New Media Use by School Employees

By Nora Carr

When it comes to new media mayhem, it’s not a matter of if, but when. According to recent research by the Pew Internet & American Life Project, 75 percent of online adults age 18 to 24 have a profile on social networking sites like MySpace or Facebook.

As digital natives, today’s teens and young adults -- school districts’ future employees -- live in a highly connected world where using a vast array of mobile devices to stay in touch with family and friends is like using the telephone was (and is) to most baby boomers.

While making plans with friends is generally a harmless activity and the First Amendment clearly protects free expression, the postings on many of these sites give new meaning to the term “youthful indiscretion.”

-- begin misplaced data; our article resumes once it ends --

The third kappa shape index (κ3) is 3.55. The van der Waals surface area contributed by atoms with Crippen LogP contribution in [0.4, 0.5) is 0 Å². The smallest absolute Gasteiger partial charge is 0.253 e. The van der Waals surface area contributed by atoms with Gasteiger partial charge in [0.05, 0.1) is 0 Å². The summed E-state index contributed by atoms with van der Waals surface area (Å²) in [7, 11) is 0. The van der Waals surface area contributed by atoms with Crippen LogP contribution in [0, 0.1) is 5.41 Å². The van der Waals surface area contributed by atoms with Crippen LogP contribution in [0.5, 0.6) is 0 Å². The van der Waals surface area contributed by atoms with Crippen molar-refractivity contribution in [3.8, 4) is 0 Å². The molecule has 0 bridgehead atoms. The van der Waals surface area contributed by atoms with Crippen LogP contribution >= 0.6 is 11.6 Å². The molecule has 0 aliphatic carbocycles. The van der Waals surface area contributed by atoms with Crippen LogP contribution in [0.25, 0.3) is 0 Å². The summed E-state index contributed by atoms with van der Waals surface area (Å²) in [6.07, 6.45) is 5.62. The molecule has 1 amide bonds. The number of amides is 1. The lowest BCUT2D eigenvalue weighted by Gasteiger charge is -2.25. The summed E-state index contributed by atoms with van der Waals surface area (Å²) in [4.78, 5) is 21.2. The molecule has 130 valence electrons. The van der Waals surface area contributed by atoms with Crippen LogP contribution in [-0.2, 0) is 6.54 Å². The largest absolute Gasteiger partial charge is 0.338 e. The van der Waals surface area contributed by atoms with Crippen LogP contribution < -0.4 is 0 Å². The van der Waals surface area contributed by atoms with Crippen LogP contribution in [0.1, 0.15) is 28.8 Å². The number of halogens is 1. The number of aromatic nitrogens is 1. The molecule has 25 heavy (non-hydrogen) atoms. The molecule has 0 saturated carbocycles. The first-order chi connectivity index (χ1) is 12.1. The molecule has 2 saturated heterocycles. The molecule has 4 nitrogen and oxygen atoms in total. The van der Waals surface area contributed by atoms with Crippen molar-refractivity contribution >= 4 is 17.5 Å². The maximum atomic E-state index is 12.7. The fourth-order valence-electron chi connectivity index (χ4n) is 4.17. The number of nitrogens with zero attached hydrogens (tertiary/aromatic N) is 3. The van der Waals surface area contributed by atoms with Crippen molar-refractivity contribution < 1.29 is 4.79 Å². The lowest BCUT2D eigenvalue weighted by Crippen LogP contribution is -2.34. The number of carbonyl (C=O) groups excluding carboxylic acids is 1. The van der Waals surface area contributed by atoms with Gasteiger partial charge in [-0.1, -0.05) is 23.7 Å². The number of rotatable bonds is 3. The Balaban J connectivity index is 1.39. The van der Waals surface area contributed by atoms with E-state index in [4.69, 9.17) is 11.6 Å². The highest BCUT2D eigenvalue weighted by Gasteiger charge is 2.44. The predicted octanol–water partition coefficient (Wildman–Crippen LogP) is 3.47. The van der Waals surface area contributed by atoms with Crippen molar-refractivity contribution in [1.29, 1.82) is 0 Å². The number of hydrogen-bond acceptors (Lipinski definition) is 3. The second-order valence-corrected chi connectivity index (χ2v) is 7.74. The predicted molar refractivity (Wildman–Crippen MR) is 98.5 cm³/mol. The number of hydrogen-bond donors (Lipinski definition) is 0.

From drinking binges to sex, every waking moment can be captured via cell phone and posted online instantaneously. In the new Wild West of the Web, the notion that some things are best kept private or that few people are really interested in a minute-by-minute description of someone’s date or day seems positively Victorian.

That could be why more district employees are stumbling into new media mishaps. In the past two years alone, teachers, coaches, custodians, principals, and superintendents all have been disciplined or fired for surfing porn sites, cyber-stalking via e-mail, or posting lewd photos and derogatory comments about their students or co-workers on websites, blogs, videos, and other online content.

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